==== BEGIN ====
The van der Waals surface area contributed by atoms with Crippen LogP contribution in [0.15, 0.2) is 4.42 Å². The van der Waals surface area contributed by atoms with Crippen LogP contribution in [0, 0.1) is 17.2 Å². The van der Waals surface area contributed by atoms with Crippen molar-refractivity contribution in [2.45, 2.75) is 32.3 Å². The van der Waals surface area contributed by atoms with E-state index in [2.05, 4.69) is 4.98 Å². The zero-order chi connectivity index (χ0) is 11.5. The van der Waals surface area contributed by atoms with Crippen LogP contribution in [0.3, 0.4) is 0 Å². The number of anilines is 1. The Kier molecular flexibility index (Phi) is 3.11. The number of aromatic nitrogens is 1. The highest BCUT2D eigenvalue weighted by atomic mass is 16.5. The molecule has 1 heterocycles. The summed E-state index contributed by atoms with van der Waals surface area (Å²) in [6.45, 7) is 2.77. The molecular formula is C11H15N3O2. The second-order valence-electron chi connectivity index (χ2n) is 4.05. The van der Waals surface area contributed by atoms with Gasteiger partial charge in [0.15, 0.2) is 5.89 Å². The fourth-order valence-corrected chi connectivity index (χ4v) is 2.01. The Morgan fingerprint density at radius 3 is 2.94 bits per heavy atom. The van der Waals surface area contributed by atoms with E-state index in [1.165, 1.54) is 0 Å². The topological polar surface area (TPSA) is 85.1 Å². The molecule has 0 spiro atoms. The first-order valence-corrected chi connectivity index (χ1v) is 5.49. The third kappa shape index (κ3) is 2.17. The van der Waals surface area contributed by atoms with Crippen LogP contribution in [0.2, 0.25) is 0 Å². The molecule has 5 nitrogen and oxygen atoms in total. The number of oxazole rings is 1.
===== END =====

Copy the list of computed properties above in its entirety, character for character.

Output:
The van der Waals surface area contributed by atoms with Crippen LogP contribution in [0.15, 0.2) is 4.42 Å². The van der Waals surface area contributed by atoms with Crippen LogP contribution in [0, 0.1) is 17.2 Å². The van der Waals surface area contributed by atoms with Crippen molar-refractivity contribution in [2.45, 2.75) is 32.3 Å². The van der Waals surface area contributed by atoms with E-state index in [2.05, 4.69) is 4.98 Å². The zero-order chi connectivity index (χ0) is 11.5. The van der Waals surface area contributed by atoms with Crippen LogP contribution in [0.3, 0.4) is 0 Å². The number of anilines is 1. The Kier molecular flexibility index (Phi) is 3.11. The number of aromatic nitrogens is 1. The highest BCUT2D eigenvalue weighted by atomic mass is 16.5. The molecule has 1 heterocycles. The summed E-state index contributed by atoms with van der Waals surface area (Å²) in [6.45, 7) is 2.77. The molecular formula is C11H15N3O2. The second-order valence-electron chi connectivity index (χ2n) is 4.05. The van der Waals surface area contributed by atoms with Gasteiger partial charge in [0.15, 0.2) is 5.89 Å². The fourth-order valence-corrected chi connectivity index (χ4v) is 2.01. The Morgan fingerprint density at radius 3 is 2.94 bits per heavy atom. The van der Waals surface area contributed by atoms with E-state index in [1.165, 1.54) is 0 Å². The topological polar surface area (TPSA) is 85.1 Å². The molecule has 0 spiro atoms. The first-order valence-corrected chi connectivity index (χ1v) is 5.49. The third kappa shape index (κ3) is 2.17. The van der Waals surface area contributed by atoms with Crippen LogP contribution in [0.2, 0.25) is 0 Å². The molecule has 5 nitrogen and oxygen atoms in total. The number of oxazole rings is 1.